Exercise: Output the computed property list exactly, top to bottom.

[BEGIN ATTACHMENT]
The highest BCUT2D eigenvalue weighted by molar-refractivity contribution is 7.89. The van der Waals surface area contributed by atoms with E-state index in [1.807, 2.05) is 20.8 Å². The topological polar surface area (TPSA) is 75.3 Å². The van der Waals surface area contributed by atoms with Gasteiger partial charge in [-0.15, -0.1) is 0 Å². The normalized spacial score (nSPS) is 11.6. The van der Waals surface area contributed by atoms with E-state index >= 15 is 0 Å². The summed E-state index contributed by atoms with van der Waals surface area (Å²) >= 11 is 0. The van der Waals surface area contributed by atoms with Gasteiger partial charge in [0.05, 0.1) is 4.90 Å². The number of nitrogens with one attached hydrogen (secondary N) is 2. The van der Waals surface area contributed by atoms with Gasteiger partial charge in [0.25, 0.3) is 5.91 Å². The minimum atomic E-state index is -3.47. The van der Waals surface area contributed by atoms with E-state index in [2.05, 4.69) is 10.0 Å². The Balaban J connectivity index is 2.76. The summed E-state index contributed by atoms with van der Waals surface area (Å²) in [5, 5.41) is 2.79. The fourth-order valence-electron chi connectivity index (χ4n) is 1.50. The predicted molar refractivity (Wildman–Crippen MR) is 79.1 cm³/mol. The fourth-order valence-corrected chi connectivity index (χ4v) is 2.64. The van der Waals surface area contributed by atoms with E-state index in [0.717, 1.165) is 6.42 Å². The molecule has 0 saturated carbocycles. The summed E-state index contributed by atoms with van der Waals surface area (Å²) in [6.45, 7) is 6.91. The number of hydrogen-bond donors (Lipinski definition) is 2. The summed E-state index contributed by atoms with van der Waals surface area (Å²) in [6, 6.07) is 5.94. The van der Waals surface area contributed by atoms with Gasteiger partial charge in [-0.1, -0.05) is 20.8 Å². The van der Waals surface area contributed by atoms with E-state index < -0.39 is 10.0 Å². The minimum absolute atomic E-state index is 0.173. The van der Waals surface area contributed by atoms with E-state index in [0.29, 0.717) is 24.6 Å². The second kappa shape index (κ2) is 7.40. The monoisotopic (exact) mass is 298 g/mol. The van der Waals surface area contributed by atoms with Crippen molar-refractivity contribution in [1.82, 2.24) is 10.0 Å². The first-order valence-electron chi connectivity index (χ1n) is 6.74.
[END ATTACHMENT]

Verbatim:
The highest BCUT2D eigenvalue weighted by molar-refractivity contribution is 7.89. The van der Waals surface area contributed by atoms with E-state index in [1.807, 2.05) is 20.8 Å². The topological polar surface area (TPSA) is 75.3 Å². The van der Waals surface area contributed by atoms with Gasteiger partial charge in [-0.15, -0.1) is 0 Å². The normalized spacial score (nSPS) is 11.6. The van der Waals surface area contributed by atoms with E-state index >= 15 is 0 Å². The summed E-state index contributed by atoms with van der Waals surface area (Å²) >= 11 is 0. The van der Waals surface area contributed by atoms with Gasteiger partial charge in [0.05, 0.1) is 4.90 Å². The number of nitrogens with one attached hydrogen (secondary N) is 2. The van der Waals surface area contributed by atoms with Gasteiger partial charge in [0.25, 0.3) is 5.91 Å². The minimum atomic E-state index is -3.47. The van der Waals surface area contributed by atoms with E-state index in [2.05, 4.69) is 10.0 Å². The Balaban J connectivity index is 2.76. The summed E-state index contributed by atoms with van der Waals surface area (Å²) in [5, 5.41) is 2.79. The fourth-order valence-electron chi connectivity index (χ4n) is 1.50. The predicted molar refractivity (Wildman–Crippen MR) is 79.1 cm³/mol. The fourth-order valence-corrected chi connectivity index (χ4v) is 2.64. The van der Waals surface area contributed by atoms with E-state index in [0.717, 1.165) is 6.42 Å². The molecule has 0 saturated carbocycles. The summed E-state index contributed by atoms with van der Waals surface area (Å²) in [6.45, 7) is 6.91. The number of hydrogen-bond donors (Lipinski definition) is 2. The summed E-state index contributed by atoms with van der Waals surface area (Å²) in [6, 6.07) is 5.94. The van der Waals surface area contributed by atoms with Gasteiger partial charge in [-0.1, -0.05) is 20.8 Å². The van der Waals surface area contributed by atoms with E-state index < -0.39 is 10.0 Å². The minimum absolute atomic E-state index is 0.173. The van der Waals surface area contributed by atoms with E-state index in [0.29, 0.717) is 24.6 Å². The second kappa shape index (κ2) is 7.40. The monoisotopic (exact) mass is 298 g/mol. The van der Waals surface area contributed by atoms with Crippen molar-refractivity contribution in [1.82, 2.24) is 10.0 Å². The first-order valence-electron chi connectivity index (χ1n) is 6.74.